Sheila McCurdy - McCurdy has logged over 90,000 offshore miles, including 15 Newport Bermuda Races, two Marion Bermuda Races and many other races on either side of the Atlantic. As skipper and navigator in the 1994 and 2008 Newport Bermuda Races, she and her crew finished second overall in divisions of over 120 boats in her family boat, Selkie, a 38-foot cutter designed by her late father, Jim McCurdy. She runs US SAILING’s National Faculty for Training and is a moderator for Safety-at-Sea Seminars. McCurdy holds a U.S. Coast Guard 100-ton Master’s license and a Masters degree in Marine Affairs from the University of Rhode Island. She serves as Commodore of the Cruising Club of America for 2010-11. For the past 15 years McCurdy has been an advisor to the U.S. Naval Academy sailing program, as a member of the Fales Committee. She serves on US SAILING’s Safety-at-Sea Committee and the Bermuda Race Organizing Committee.
Ralph Naranjo - Ralph Naranjo’s sailing experience includes a family voyage around the world aboard his sloop Wind Shadow. For 15 years he served as a judge for Cruising World magazine's “Boat of the Year” Contest. He has managed a full service boatyard and provides consultation on boat projects. For 10 years he served as the Vanderstar Chair at the U.S. Naval Academy, overseeing the sail training program and acting as the Academy’s lead agent on the development of the new Navy 44 sail training sloops. He moderates US SAILING Safety-at-Sea Seminars and is a past Chairman of the Safety-at-Sea Committee. Naranjo has provided documented research on a wide range of marine topics. He is Technical Editor of Practical Sailor and Electronics Editor for Sail.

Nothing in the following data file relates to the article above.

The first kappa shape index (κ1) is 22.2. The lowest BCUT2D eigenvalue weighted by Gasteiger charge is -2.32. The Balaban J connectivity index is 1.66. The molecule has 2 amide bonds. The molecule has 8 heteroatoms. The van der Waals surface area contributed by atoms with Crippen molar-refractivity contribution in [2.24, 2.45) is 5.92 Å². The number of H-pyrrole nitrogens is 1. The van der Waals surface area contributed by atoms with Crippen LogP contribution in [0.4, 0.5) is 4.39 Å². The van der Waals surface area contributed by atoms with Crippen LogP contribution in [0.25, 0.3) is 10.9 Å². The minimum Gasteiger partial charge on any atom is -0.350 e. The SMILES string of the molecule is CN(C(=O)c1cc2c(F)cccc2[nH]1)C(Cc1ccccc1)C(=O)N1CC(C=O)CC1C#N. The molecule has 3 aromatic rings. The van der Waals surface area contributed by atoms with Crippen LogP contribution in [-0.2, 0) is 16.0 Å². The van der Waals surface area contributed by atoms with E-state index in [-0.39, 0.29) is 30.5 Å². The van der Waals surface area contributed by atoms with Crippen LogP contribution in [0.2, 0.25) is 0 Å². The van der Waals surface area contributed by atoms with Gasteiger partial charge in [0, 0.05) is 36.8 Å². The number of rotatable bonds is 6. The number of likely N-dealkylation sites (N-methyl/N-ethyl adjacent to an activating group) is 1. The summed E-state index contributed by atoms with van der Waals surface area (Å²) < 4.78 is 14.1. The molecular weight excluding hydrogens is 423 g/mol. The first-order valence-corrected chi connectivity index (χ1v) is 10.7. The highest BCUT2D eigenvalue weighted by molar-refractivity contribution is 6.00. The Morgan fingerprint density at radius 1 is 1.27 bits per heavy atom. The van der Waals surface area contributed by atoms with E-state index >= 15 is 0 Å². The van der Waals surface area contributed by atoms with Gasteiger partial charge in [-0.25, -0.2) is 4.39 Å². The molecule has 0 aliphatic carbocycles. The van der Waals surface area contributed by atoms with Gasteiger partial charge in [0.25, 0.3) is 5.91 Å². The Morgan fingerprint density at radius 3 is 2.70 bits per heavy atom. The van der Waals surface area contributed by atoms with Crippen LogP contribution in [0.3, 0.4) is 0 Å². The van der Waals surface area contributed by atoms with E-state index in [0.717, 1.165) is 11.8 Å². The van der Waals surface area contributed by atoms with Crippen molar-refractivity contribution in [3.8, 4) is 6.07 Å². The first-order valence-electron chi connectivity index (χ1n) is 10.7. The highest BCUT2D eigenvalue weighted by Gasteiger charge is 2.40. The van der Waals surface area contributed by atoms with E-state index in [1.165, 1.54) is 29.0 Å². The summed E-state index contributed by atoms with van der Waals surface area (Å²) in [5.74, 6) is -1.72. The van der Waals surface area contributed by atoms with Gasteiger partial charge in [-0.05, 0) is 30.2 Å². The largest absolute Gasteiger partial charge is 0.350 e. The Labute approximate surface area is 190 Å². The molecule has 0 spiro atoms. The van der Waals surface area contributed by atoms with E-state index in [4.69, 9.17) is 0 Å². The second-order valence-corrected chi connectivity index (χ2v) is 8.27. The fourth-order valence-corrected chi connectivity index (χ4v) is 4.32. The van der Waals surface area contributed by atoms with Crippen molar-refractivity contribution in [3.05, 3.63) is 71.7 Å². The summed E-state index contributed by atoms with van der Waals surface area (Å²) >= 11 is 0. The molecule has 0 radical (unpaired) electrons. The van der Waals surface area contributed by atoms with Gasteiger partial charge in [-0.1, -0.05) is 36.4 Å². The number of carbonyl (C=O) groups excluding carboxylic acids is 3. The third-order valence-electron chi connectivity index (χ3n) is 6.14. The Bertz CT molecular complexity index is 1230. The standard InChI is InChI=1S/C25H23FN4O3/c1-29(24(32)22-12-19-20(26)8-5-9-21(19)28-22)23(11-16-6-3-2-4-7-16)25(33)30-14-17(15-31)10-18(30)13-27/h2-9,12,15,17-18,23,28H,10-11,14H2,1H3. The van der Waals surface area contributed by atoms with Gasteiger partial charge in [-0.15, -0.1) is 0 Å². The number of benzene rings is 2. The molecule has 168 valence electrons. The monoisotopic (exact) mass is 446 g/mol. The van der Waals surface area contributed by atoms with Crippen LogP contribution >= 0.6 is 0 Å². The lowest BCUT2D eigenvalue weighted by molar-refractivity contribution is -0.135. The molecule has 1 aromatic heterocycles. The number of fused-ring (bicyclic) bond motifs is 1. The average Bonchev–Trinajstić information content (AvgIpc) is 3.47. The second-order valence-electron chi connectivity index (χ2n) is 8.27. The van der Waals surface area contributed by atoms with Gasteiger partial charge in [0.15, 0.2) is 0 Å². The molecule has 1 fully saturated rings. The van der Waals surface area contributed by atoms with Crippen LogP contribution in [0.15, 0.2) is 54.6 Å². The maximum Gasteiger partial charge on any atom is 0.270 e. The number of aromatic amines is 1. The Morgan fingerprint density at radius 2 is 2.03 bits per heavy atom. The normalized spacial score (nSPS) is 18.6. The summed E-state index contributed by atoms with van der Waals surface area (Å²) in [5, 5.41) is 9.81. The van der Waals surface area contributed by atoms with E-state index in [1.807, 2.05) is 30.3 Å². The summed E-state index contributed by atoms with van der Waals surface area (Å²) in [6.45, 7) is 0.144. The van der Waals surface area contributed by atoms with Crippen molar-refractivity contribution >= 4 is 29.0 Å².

John Rousmaniere – Rousmaniere’s 40,000-plus miles of offshore sailing includes a Chicago Yacht Club Race to Mackinac, a Bayview to Mackinac and multiple Newport Bermuda Races (twice in the second place boat) and Fastnet Races. In small boats he was on a Soling pre-Olympic team and helped win a Thistle National Championship. He has moderated or spoken at more than 100 seamanship safety seminars and he wrote the final report of the most recent crew overboard rescue trials. He has authored books including, Fastnet, Force 10 and After the Storm, A Berth to Bermuda: 100 Years of the World’s Classic Ocean Race and The Annapolis Book of Seamanship. Rousmaniere is a member of the New York Yacht Club, the Cruising Club of America, the Bermuda Race Organizing Committee, and US SAILING’s Safety-at-Sea Committee, where he coordinates the Hanson Rescue Medal program.
The United States Sailing Association (US SAILING), the national governing body for sailing, provides leadership, integrity, and growth for the sport in the United States. Founded in 1897 and headquartered in Portsmouth, Rhode Island, US SAILING is a 501(c) (3) non-profit organization. US SAILING offers training and education programs for instructors and race officials, supports a wide range of sailing organizations and communities, issues offshore rating certificates, and provides administration and oversight of competitive sailing across the country, including National Championships and the US Sailing Team AlphaGraphics. For more information, please visit www.ussailing.org .